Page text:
Rebekah “Bekah” Marten likes to bring her worm bin to school for her lesson on composting.
Elementary students have the option to hold a worm or two, or just watch the worms to see what they do.
Same goes for roly-polies, or potato or pill bugs, formally known asarmadillidiidaeor woodlice, terrestrial crustaceans that resemble pill millipedes, oroniscomorpha, which also have the ability to roll up into little balls.
“There were kids who had never seen one before, never held one before,” Marten says.
She’s carried moss-covered logs to school, so children can easily hunt for insects within the partially decomposed wood and small, flowerless plants. … » More …
Sautéed swiss chard, tender braised short rib, and Cougar Gold polenta. Tuscan grilled chicken with seasonal heirloom tomatoes, artichoke hearts, lentils, capers, and fresh herbs. Bacon seared Caesar salad with tomato jam toast and avocado Caesar dressing. These are dishes one would expect to find at a fine-dining restaurant, not a dining center at Washington State University.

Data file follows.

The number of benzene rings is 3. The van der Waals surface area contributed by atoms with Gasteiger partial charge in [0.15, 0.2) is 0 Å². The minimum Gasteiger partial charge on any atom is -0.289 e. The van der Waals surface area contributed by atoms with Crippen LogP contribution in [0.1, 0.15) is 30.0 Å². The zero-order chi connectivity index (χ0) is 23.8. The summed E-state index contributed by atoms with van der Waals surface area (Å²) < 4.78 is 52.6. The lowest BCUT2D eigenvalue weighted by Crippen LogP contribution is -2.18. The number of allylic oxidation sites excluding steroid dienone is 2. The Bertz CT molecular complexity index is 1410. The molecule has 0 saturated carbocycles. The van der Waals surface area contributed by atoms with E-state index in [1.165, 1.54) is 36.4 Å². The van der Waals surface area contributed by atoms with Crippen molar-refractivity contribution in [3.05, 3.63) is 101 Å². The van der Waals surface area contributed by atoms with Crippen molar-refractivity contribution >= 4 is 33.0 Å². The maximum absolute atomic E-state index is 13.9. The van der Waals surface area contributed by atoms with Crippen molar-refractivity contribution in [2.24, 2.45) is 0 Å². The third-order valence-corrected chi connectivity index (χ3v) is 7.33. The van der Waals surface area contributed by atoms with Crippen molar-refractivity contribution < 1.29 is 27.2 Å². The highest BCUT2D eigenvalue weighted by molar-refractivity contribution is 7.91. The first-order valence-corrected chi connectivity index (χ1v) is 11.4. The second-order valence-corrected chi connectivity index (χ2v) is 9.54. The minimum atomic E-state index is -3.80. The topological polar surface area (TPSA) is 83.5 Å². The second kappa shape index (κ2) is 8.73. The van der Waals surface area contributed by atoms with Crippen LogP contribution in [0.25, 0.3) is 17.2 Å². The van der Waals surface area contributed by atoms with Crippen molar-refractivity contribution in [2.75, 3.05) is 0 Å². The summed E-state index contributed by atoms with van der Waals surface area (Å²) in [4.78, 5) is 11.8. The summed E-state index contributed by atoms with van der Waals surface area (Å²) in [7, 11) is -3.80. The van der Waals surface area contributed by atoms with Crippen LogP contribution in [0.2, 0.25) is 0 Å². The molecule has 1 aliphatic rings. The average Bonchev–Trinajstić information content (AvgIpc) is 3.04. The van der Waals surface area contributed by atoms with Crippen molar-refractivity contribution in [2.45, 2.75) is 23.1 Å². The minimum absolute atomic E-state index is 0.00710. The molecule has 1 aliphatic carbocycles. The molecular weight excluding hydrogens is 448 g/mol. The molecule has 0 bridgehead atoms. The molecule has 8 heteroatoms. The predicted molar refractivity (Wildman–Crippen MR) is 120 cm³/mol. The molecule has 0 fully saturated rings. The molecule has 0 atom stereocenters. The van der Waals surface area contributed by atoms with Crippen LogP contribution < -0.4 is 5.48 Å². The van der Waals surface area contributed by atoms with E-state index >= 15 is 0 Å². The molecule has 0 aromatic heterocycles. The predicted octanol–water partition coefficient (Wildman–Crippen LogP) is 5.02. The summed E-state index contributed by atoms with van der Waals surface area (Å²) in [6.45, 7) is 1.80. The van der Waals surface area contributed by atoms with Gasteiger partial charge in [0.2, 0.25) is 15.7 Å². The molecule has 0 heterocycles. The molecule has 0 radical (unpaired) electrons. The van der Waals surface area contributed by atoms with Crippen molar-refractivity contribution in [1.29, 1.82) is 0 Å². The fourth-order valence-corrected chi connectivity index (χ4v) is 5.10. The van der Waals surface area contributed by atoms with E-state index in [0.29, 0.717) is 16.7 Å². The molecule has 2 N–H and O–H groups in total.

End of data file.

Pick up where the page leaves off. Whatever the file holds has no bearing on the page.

Your memories of eating campus food, wherever you went to college, might consist of standing in long cafeteria lines where servers plopped their latest mystery food creation on your plate. It’s a totally different and much better experience than many of us remember.
Chimacum Corner is more than just the busiest intersection in Jefferson County. It’s a yellow-walled farmstand where tomatillos from Finnriver Farm meet Roma tomatoes from SpringRain and where bread from Pane D’Amore bakery can find Cape Cleare tuna or cheese from Mt. Townsend Creamery. And it’s where locals can find the ever-growing bounty of the local farms and fisheries.
The market is just two years old. And with the motto “Eat your food from here” it grew out of a need for the small-scale producers in the region to reach customers outside the farmers’ markets. Rather than one day a week at the farmers’ market … » More …